- By Andy Worthington
Please sign the e-petition to the British government, calling for Shaker Aamer’s release, and the international petition on the Care 2 Petition Site, addressed to both the British and the American governments.
The family of Shaker Aamer, the last British resident in Guantánamo, have just released this photo of him, smiling and waving, and looking, for all the world, like a free man, even though he has just started his twelfth year in US custody. My headline is slightly misleading, as February 14, 2013 will mark the 11th anniversary of Shaker’s arrival at Guantánamo, if he is not released beforehand, but he was first sold into US custody on November 23, 2001, so it was a convenient shorthand for his eleven years in US custody. Please click on the photo to enlarge it.
This photo is the first to be made available since April 2011, when a photo of him was included in his classified military file, which was released by WikiLeaks. Hundreds of photos of the Guantánamo prisoners were included in the WikiLeaks files, and many of them featured prisoners who had never been seen before, or had only been seen in photos taken before their capture, which were often taken many years before their capture.
Dehumanising prisoners was part of the Bush administration’s program for those seized in the “war on terror,” an essential part of a regime in which those held were supposed to have no rights whatsoever, and could be subjected to abuse — and even torture — with impunity. This is something that Shaker Aamer knows all about, not just because he was privy to numerous stories from his fellow prisoners, as the most articulate and passionate defender of their rights in Guantánamo, and also as a fluent English speaker who could liaise with the authorities on their behalf, but also because of the abuse he received in US custody in Afghanistan, before his transfer to Guantánamo, and the abuse he subsequently endured in Guantánamo. This was most recently reported by Shaker himself, in the notes from a meeting with one of his lawyers that he specifically asked to be made available to me.
It took until 2009 for the first photos of any of the prisoners to emerge from Guantánamo, as part of a policy that involved representatives of the International Committee of the Red Cross taking photos that were then sent to family members. One of these photos, for example, was of Fayiz al-Kandari, one of the two Kuwaitis who are still held, although very few of the photos were made public.
I am delighted to see this photo, as I believe that Shaker’s evident humanity and kindness is something that those of us campaigning for his release will be able to use, as we push both the British and the American governments to secure his freedom, at least five years since he was first told that the US authorities no longer wanted to hold him, and that the Britsh government was actively seeking his return, and two months since, for the first time, his name was included in a list of 55 prisoners cleared for release but still held, that was made publicly available by the US Justice Department.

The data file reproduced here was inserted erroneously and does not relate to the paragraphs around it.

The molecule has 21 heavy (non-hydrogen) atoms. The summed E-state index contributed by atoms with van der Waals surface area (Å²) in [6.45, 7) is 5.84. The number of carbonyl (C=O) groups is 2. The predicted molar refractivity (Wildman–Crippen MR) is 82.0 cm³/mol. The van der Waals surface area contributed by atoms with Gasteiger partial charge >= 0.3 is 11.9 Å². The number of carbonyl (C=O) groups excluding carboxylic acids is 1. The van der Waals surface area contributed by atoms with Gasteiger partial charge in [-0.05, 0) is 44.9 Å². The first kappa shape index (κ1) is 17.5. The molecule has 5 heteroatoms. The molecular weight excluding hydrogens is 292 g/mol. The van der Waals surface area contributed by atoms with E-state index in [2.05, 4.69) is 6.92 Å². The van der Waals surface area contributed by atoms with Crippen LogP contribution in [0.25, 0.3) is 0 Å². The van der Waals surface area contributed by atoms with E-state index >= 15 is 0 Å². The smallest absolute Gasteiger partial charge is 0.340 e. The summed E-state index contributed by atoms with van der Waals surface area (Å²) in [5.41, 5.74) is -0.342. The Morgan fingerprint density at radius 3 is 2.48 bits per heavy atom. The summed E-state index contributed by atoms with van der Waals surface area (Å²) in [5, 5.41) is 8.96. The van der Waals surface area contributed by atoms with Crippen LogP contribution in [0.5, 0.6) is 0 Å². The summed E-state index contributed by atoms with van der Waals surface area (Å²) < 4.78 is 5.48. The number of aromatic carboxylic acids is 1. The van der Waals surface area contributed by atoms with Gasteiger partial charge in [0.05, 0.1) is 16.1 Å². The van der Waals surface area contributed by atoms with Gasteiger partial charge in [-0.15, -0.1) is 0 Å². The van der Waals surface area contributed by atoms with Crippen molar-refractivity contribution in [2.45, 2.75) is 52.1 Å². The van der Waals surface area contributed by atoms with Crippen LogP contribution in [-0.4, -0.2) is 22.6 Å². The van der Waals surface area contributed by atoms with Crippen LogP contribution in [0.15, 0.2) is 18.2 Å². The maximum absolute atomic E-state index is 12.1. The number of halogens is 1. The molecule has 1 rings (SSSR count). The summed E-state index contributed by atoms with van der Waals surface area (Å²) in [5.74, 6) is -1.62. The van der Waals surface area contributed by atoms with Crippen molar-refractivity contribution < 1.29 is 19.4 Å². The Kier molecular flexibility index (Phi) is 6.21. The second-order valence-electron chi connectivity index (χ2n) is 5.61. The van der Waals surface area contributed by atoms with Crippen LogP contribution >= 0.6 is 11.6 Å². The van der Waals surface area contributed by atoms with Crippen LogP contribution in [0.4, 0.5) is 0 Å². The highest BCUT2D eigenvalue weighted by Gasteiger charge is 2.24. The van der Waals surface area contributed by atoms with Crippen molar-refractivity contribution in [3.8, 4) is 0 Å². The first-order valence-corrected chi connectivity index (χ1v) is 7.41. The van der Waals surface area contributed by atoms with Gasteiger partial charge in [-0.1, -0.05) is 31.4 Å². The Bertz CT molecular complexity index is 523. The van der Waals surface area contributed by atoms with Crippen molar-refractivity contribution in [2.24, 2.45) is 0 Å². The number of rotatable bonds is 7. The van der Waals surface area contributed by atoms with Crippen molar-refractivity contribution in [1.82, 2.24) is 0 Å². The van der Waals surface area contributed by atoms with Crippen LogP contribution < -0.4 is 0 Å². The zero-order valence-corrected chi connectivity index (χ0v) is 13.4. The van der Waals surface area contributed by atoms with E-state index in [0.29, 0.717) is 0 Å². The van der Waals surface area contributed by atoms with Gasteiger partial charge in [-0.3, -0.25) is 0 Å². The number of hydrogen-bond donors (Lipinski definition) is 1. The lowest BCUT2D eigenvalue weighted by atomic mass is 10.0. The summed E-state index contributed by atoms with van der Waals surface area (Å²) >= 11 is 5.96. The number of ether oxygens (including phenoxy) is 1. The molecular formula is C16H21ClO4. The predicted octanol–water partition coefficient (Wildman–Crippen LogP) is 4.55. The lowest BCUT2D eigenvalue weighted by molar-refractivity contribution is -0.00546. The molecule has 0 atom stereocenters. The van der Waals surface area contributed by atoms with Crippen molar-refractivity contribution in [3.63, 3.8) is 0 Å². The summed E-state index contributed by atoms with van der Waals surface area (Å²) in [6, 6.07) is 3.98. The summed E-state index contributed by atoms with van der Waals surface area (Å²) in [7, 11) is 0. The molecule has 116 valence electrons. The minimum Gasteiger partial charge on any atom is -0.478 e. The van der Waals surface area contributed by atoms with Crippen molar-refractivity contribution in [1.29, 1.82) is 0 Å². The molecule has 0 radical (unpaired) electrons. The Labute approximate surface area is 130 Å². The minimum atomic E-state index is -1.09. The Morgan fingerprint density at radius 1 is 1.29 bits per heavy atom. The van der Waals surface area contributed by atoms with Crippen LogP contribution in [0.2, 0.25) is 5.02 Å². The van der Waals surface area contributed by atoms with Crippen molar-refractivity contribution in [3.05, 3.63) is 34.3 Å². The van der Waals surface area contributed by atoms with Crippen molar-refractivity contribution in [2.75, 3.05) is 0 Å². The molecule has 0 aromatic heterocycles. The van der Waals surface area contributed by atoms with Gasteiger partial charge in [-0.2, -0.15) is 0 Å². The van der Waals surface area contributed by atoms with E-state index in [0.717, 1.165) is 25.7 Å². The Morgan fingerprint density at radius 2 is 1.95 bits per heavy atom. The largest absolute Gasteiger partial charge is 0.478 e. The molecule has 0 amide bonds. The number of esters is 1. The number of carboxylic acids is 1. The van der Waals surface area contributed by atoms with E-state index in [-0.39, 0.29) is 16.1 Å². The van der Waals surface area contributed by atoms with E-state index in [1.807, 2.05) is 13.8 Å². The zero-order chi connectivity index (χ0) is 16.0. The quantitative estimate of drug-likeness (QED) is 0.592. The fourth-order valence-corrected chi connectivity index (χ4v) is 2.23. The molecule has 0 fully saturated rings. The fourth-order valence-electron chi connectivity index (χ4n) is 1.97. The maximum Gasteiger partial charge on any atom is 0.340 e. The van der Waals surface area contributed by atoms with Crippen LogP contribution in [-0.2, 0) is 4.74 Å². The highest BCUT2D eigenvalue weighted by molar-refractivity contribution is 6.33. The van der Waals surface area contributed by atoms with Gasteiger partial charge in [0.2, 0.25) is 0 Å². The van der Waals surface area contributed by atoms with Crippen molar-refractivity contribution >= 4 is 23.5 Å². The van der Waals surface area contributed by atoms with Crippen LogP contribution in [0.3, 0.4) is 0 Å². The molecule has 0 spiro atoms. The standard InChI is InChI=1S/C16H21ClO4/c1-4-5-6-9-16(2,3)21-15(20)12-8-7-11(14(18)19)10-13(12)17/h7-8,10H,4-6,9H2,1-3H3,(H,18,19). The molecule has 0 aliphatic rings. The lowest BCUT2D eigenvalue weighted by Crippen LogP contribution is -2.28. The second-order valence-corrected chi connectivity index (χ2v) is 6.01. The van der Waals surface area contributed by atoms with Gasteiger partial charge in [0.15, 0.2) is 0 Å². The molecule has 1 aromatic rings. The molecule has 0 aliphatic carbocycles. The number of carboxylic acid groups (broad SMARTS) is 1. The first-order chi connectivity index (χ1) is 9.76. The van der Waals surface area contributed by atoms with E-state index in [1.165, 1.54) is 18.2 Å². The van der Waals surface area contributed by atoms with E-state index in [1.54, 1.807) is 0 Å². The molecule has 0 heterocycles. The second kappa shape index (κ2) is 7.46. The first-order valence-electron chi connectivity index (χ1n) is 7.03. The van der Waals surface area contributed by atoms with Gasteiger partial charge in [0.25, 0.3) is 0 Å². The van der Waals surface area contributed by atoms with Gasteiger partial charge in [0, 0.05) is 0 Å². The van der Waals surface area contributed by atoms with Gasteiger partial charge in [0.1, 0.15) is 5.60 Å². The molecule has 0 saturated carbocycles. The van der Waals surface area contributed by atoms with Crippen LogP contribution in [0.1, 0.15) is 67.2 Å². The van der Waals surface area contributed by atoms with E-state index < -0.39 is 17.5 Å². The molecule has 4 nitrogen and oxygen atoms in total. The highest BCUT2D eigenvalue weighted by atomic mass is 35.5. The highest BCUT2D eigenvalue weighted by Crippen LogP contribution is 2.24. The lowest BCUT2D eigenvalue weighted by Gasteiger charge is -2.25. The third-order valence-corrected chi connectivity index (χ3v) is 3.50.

Bring Shaker Aamer home now! His wife and his four children, here in London, have the right to be reunited with him, and have the right not to have their husband and their father detained indefinitely as a scapegoat — a victim of Obama’s paralysis and indifference when confronted by the bigots, cynics and fearmongers who populate Congress and America’s right-wing media.
On Facebook, publicising this photo of Shaker, Mahfuja Bint Ammu, one of the tireless campaigners for Shaker’s release, and for the closure of Guantánamo, wrote, “Shaker Aamer’s wife said, ‘Shaker sends his Salam to everyone, and may Allah reward you all, Aameen.’ She has given permission to share and circulate, so please do so.”
Mahfuja also included the following dedication by Shaker to his family, which is very moving:
To my wife and kids:
You are the breath of my lungs
You are the beat of my heart
You are the light of my eyes
You are the reason I am alive
God witness, no lies.
So please, share this photo, share this story, and sign the petition and get others to sign it. Securing Shaker’s release is hugely important in and of itself, but it will also pave the way for the release of other prisoners, from other countries, who have also been cleared for many long years, but are still held because of President Obama’s failure to close Guantánamo, and the black propaganda of those who want to keep it open.
Andy Worthington is the author of The Guantánamo Files: The Stories of the 774 Detainees in America’s Illegal Prison (published by Pluto Press, distributed by Macmillan in the US, and available from Amazon — click on the following for the US and the UK) and of two other books: Stonehenge: Celebration and Subversion and The Battle of the Beanfield. To receive new articles in your inbox, please subscribe to my RSS feed — and I can also be found on Facebook, Twitter, Digg, Flickr (my photos) and YouTube. Also see my definitive Guantánamo prisoner list, updated in April 2012, “The Complete Guantánamo Files,” a 70-part, million-word series drawing on files released by WikiLeaks in April 2011, and details about the documentary film, “Outside the Law: Stories from Guantánamo” (co-directed by Polly Nash and Andy Worthington, and available on DVD here — or here for the US). Also see my definitive Guantánamo habeas list and the chronological list of all my articles, and please also consider joining the new “Close Guantánamo campaign,” and, if you appreciate my work, feel free to make a donation.